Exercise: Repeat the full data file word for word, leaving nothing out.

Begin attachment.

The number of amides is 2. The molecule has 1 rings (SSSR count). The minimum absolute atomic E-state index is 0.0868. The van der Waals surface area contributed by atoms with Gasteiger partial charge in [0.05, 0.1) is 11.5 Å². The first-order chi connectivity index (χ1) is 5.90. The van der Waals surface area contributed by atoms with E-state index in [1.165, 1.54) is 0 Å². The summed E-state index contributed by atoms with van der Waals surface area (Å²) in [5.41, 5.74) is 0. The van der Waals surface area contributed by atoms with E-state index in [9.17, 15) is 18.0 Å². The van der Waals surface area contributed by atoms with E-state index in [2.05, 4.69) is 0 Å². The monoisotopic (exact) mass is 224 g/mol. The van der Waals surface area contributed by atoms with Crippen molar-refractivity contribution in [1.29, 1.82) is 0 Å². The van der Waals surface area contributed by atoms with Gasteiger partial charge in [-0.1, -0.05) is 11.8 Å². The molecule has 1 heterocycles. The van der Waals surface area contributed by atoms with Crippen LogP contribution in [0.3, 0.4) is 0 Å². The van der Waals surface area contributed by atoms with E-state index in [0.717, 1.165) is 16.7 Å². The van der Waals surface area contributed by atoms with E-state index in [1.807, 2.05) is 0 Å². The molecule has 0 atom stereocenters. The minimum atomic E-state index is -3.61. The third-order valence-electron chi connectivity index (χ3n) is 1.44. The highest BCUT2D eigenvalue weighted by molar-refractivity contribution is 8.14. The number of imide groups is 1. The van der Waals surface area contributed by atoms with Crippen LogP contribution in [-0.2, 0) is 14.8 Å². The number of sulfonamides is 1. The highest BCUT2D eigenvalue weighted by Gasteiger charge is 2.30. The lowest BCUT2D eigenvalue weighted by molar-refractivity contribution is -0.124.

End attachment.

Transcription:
The number of amides is 2. The molecule has 1 rings (SSSR count). The minimum absolute atomic E-state index is 0.0868. The van der Waals surface area contributed by atoms with Gasteiger partial charge in [0.05, 0.1) is 11.5 Å². The first-order chi connectivity index (χ1) is 5.90. The van der Waals surface area contributed by atoms with E-state index in [1.165, 1.54) is 0 Å². The summed E-state index contributed by atoms with van der Waals surface area (Å²) in [5.41, 5.74) is 0. The van der Waals surface area contributed by atoms with E-state index in [9.17, 15) is 18.0 Å². The van der Waals surface area contributed by atoms with E-state index in [2.05, 4.69) is 0 Å². The monoisotopic (exact) mass is 224 g/mol. The van der Waals surface area contributed by atoms with Crippen molar-refractivity contribution in [1.29, 1.82) is 0 Å². The van der Waals surface area contributed by atoms with Gasteiger partial charge in [-0.1, -0.05) is 11.8 Å². The molecule has 1 heterocycles. The van der Waals surface area contributed by atoms with Crippen LogP contribution in [0.3, 0.4) is 0 Å². The van der Waals surface area contributed by atoms with E-state index in [0.717, 1.165) is 16.7 Å². The van der Waals surface area contributed by atoms with E-state index in [1.807, 2.05) is 0 Å². The molecule has 0 atom stereocenters. The minimum atomic E-state index is -3.61. The third-order valence-electron chi connectivity index (χ3n) is 1.44. The highest BCUT2D eigenvalue weighted by molar-refractivity contribution is 8.14. The number of imide groups is 1. The van der Waals surface area contributed by atoms with Crippen LogP contribution in [-0.2, 0) is 14.8 Å². The number of sulfonamides is 1. The highest BCUT2D eigenvalue weighted by Gasteiger charge is 2.30. The lowest BCUT2D eigenvalue weighted by molar-refractivity contribution is -0.124.